Connecticut would have to pay 35 percent of its total revenue for the next 30 years to cover all its retirement obligations to state employees and teachers, according to a report released by JP Morgan.
That figure is much higher than the 23 percent Connecticut is currently paying, as listed in JP Morgan’s 2018 ARC and the Covenants, an annual report that examines state pension and retiree healthcare liabilities. ARC refers to the Annual Required Contribution the state has to make in order to fund pensions and retirement benefits.
The potential solutions raised in the report highlight Connecticut’s catch-22 when it comes to unfunded retirement benefits: increase revenue by 12 percent, increase employee contributions by 408 percent, or see a 10.5 percent investment return every year.
Author of the report Michael Cemblast writes the increased tax revenue would have to be used solely for the unfunded liabilities and that he considers consistent double-digit returns “practically unachievable.”
State employees currently contribute between 3 and 6 percent of their pay toward pensions depending on their retirement plan, with an additional 3 percent for their first 10 years of employment toward retiree health benefits.
Teachers contribute 8.25 percent of pay toward their pension and health benefits but are ineligible for social security.
Connecticut was fourth behind Illinois, New Jersey and Hawaii for how much of its total revenue would be required to pay off its unfunded retirement liabilities over the next 30 years.
JP Morgan’s figures were based on 2017 State Annual Financial Reports. The report assumes a 6 percent investment return on pension and other post-employment benefits investments.
Connecticut currently assumes a 6.9 percent return for its State Employee Retirement System and an 8 percent return for its Teachers Retirement System – the largest two pension funds causing Connecticut the most budgetary problems.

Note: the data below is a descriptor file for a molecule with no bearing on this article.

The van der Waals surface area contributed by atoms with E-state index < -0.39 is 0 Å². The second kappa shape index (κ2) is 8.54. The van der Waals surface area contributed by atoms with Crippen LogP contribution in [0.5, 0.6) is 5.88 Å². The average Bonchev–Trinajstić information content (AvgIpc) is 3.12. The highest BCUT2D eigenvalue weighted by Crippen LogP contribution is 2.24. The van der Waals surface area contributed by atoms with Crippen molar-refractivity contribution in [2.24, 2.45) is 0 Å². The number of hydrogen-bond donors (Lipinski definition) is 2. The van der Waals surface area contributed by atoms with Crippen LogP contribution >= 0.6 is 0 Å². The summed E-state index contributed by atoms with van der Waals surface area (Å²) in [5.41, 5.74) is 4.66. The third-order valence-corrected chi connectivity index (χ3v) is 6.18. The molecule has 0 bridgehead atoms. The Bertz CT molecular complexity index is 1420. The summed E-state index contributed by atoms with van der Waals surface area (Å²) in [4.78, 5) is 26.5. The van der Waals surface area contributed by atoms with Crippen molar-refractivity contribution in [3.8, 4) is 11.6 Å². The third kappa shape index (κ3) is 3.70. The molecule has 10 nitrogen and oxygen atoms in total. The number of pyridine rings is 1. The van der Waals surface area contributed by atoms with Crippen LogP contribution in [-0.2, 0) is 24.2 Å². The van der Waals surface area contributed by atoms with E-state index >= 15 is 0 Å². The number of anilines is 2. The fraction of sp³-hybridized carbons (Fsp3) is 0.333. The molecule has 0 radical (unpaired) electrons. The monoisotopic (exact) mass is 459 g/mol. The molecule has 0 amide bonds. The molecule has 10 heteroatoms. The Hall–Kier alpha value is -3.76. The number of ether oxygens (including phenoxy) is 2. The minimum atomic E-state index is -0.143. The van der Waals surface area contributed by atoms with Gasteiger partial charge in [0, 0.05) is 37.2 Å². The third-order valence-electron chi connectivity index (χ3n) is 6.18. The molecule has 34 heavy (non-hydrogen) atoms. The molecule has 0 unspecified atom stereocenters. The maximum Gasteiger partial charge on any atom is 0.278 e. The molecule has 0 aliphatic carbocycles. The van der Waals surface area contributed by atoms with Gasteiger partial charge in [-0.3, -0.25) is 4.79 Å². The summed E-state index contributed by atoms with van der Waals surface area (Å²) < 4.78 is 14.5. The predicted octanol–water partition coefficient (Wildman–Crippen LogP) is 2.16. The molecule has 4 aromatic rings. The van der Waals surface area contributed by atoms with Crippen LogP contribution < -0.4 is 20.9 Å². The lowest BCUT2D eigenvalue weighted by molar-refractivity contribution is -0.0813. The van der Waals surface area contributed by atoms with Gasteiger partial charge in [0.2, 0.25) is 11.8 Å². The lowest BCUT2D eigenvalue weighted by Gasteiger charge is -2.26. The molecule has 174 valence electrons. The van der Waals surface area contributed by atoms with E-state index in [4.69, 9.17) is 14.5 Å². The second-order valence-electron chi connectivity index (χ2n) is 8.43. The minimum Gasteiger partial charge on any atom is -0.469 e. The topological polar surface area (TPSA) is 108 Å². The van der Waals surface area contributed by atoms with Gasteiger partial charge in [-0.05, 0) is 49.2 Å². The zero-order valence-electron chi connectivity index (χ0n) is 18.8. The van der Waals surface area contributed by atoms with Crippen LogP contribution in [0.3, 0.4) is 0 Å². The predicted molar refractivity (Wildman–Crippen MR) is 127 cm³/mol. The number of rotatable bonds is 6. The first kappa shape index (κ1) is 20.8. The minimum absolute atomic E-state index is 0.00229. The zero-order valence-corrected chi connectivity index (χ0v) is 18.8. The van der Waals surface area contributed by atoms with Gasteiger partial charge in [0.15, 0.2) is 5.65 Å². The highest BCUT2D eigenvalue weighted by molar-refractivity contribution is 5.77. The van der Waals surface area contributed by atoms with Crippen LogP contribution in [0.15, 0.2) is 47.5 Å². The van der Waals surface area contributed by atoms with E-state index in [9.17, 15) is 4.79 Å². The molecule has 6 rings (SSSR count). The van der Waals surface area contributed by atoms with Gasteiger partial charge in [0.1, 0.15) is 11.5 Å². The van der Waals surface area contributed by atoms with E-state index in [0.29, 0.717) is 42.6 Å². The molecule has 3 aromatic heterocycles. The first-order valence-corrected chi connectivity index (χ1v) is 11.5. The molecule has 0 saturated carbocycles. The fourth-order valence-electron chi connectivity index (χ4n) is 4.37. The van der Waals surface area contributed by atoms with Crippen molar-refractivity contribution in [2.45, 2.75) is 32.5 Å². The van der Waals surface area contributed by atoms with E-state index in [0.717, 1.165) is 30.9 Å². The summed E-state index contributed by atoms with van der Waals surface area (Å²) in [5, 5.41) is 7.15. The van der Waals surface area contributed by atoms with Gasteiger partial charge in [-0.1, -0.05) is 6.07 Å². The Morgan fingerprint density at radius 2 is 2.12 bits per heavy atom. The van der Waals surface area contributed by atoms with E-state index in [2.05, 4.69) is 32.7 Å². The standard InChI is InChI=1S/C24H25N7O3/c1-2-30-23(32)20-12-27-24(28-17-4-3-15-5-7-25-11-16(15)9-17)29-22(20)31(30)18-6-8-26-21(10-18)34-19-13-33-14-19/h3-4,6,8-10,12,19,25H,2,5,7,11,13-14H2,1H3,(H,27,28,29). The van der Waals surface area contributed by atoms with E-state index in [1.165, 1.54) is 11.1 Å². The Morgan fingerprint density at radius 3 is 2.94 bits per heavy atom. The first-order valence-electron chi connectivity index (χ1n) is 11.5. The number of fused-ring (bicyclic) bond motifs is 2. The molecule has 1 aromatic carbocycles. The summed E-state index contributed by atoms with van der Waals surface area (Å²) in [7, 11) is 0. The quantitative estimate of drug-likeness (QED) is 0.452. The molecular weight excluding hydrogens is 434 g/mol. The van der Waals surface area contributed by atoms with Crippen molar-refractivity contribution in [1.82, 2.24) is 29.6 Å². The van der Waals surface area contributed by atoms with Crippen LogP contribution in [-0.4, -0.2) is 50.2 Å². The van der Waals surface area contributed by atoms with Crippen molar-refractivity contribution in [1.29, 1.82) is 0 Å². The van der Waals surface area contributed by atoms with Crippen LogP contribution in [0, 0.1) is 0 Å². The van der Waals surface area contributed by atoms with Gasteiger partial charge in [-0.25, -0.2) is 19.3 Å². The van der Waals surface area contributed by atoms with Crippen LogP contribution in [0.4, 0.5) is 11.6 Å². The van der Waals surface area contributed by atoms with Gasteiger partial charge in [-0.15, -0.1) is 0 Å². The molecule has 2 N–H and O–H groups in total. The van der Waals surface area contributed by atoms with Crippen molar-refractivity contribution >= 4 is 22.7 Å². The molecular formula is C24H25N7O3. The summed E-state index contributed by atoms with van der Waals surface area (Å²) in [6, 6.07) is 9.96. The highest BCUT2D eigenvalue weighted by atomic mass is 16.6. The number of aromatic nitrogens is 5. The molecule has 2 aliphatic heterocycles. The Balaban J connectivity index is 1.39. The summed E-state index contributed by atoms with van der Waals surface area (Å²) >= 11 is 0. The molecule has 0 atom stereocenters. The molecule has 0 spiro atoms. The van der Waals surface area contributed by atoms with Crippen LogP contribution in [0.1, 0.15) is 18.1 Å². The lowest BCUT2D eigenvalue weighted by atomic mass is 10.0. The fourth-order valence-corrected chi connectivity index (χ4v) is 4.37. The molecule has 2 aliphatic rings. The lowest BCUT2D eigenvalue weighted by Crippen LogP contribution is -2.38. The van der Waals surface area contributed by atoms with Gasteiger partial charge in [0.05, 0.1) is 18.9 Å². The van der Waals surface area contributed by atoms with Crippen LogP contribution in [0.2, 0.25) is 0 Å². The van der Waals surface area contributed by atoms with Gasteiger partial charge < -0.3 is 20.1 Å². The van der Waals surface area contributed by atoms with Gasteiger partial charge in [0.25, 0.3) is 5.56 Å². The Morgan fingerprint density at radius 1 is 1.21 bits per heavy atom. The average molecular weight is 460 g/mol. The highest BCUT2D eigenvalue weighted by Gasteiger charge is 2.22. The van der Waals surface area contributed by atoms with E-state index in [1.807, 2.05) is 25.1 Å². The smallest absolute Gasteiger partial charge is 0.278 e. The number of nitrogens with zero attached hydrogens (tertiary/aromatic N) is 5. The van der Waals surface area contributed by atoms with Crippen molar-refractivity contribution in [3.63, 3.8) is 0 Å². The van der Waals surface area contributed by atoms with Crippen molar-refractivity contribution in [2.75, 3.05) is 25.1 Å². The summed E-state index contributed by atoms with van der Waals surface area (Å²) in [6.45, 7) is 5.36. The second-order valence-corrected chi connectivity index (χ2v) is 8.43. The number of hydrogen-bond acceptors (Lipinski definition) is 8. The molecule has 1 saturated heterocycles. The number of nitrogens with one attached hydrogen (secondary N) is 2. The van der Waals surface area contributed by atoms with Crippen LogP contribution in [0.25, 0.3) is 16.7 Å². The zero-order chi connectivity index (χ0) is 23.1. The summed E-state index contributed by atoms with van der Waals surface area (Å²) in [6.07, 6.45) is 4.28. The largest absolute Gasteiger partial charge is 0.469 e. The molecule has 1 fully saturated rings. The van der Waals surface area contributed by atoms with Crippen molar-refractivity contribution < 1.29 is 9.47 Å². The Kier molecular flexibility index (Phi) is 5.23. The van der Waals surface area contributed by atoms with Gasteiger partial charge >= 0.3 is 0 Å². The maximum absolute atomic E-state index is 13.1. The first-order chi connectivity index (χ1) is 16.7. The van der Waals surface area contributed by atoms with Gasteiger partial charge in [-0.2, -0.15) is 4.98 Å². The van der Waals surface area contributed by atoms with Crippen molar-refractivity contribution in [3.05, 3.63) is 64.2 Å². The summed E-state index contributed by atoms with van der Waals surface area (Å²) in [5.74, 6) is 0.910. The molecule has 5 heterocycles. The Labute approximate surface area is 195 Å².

JP Morgan’s calculations indicate Connecticut’s pension funding ratio is only 35 percent, lower than the state’s reported 41 percent.
However, this assumes that states like IL, CT and HI continue allocate 20% – 25% of state revenues to underfunded plans; this may not be feasible forever, given competing needs related to public services, infrastructure and education.Michael Cemblast, ARC and the Convenants
Cemblast notes his figures assume that “states like IL, CT and HI continue to allocate 20%-25% of state revenues to underfunded plans; this may not be feasible forever, given competing needs related to public services, infrastructure and education. There’s also the risk of market volatility that depresses funding ratios, which would raise ARC payments further.”
Connecticut pensions and retirement health benefits are part of Connecticut’s growing “fixed costs” which make up 53 percent of the budget and have begun to crowd out other state spending. Fringe benefit costs for employees are set to grow $544 million over the next two years largely due to the cost of underfunded retirement benefits.
Connecticut faces a budgetary shortfall this biennium, which has drawn proposals from Gov. Ned Lamont and lawmakers to expand the state sales tax, increase the capital gains tax and continue taxing hospitals.
Cemblast wrote that he believes bankruptcy legislation should be expanded to include states.
“There was a sense that the US should use the Promesa legislation for Puerto Rico as a dry run for creating state-level bankruptcy rules, just in case,” Cemblast wrote. “I think the expansion of Chapter 9 legislation for states makes sense, and I’m not the only one.”
Congress crafted legislation to allow Puerto Rico to declare bankruptcy in 2014 and placed the nation under the control of a panel of financial experts to restructure the finances of the country.
Recently, famed investor Warren Buffet warned companies to stay away from states with massive pension liabilities as the states will face increasing financial trouble.